Starring: Whitney Houston (archival footage), Bobbi Kristina Brown (archival footage), Bobby Brown, Cissy Houston, Clive Davis, L.A. Reid
Directed by: Kevin Macdonald
Running Time: 2 hours, 2 minutes
Whitney, the heavy and heart wrenching documentary film, chronicles the rise and demise of clearly the greatest Pop Princess of our time. It is a must-see movie that leaves the crowd, women especially, walking out of the theaters, singing its praises.
It is the story of a church girl from Newark, New Jersey who went on to worldwide fame throughout a meteoric career that ended much too soon.
Kevin Macdonald, the Scottish director, is no stranger to the documentary genre, having made the critically acclaimed King of Scotland starring Forrest Whitaker.
In Whitney, Macdonald unearths rarely seen footage of the pop star; compiles interviews with her mother, brothers and assistant; and takes journalistic license with a story we all “think we know.” The result is a musical documentary set to some of the best and worst visuals of the 1960s up to the new millennium.
To say that the film is hard to watch is an understatement. The images of cocaine use and the issues of sexuality and molestation that arise in the movie may conjure up demons from the past for many viewers, myself included.
That part of the documentary can make you so uncomfortable that you believe you have to momentarily step out of the theater, or leave without watching the story to its conclusion. This is both the beauty and the beast of Macdonald’s craft.
Nevertheless, the film has so many truly enjoyable, interesting and euphoric moments that it proves to be a journey for the audience that you hope won’t end too soon.
For example, Cissy Houston, Whitney’s mother, is interviewed by Macdonald in the sanctuary of the church in Newark, New Jersey in which the Houston family worshipped.
Sitting there – stoic and proud – with her walking cane in hand, Whitney’s mother shares with us how she taught her daughter, at a young age, how to sing from her “heart.”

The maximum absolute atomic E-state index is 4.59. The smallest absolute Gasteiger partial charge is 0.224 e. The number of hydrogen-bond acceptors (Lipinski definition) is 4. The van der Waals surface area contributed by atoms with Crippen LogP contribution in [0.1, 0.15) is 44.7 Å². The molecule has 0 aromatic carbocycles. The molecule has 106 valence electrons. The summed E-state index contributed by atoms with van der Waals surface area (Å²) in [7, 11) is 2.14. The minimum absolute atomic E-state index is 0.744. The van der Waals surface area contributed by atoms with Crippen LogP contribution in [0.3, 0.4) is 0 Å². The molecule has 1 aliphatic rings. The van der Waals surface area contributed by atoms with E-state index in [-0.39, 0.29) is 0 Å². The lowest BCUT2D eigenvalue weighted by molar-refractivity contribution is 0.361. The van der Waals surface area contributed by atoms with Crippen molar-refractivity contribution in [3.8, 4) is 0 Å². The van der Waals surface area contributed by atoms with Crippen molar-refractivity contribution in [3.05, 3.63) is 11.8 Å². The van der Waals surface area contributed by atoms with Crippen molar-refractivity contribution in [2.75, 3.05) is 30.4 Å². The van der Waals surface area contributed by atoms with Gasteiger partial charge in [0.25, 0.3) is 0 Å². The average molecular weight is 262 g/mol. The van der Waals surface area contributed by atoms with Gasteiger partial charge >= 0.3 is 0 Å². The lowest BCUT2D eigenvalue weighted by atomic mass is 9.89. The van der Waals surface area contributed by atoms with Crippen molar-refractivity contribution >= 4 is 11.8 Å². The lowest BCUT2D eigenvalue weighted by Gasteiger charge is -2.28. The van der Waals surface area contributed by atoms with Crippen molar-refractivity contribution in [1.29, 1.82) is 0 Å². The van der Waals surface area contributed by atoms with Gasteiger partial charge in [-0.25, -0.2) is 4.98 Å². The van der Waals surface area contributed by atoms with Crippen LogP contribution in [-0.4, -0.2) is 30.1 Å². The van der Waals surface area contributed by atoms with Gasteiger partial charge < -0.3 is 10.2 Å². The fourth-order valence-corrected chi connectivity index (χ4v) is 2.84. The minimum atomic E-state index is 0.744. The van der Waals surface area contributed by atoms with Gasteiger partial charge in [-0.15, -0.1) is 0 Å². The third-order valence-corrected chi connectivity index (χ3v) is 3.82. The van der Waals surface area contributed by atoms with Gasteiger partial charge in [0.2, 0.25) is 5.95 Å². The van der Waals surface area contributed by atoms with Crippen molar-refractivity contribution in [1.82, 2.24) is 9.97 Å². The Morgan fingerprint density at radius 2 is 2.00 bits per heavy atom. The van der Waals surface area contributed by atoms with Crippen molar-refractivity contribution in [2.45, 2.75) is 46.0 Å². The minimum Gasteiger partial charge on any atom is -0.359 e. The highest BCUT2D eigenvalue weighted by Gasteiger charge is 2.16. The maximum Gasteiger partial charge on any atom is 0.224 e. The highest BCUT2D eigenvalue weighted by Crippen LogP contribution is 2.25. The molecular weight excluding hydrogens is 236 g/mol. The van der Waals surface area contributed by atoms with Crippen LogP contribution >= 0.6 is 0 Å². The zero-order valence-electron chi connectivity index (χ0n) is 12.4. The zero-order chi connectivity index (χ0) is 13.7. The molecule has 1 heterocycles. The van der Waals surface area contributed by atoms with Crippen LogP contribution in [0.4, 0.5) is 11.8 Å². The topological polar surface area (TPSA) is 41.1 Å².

Then we go along with the filmmaker on a ride from the early days of Whitney’s childhood as told by her aunt. What is most startling is not the revelation that she kept Whitney from the age of about eight, but the reason behind it: Whitney’s mother – an emerging singer herself – stayed on the road and was rarely at home.
When the camera rolls on Whitney’s brothers, they are candid about growing up poor and moving to East Orange. However, they make no apologies for how they lived their lives as their sister’s bodyguards: constantly partying with their drug of choice.
This lack of remorse is telling for a family that lost such an integral member too soon. It makes you wonder, who really loved Whitney, anyway?
That leads to the most controversial scenario in Whitney’s rise to the top: her fascination with the then “Hot Bad Boy” Bobby Brown, which led to their misunderstood and media-driven marriage, as well as the birth and addictive lifestyle of their daughter, Bobbi Kristina.
Taking all of this into consideration, the documentary Whitney is worth seeing if but for no other reason than to witness Her Royal Majesty of Pop sing the National Anthem at the Super Bowl. And if you don’t get goose bumps from that…check your pulse…to make sure you are alive!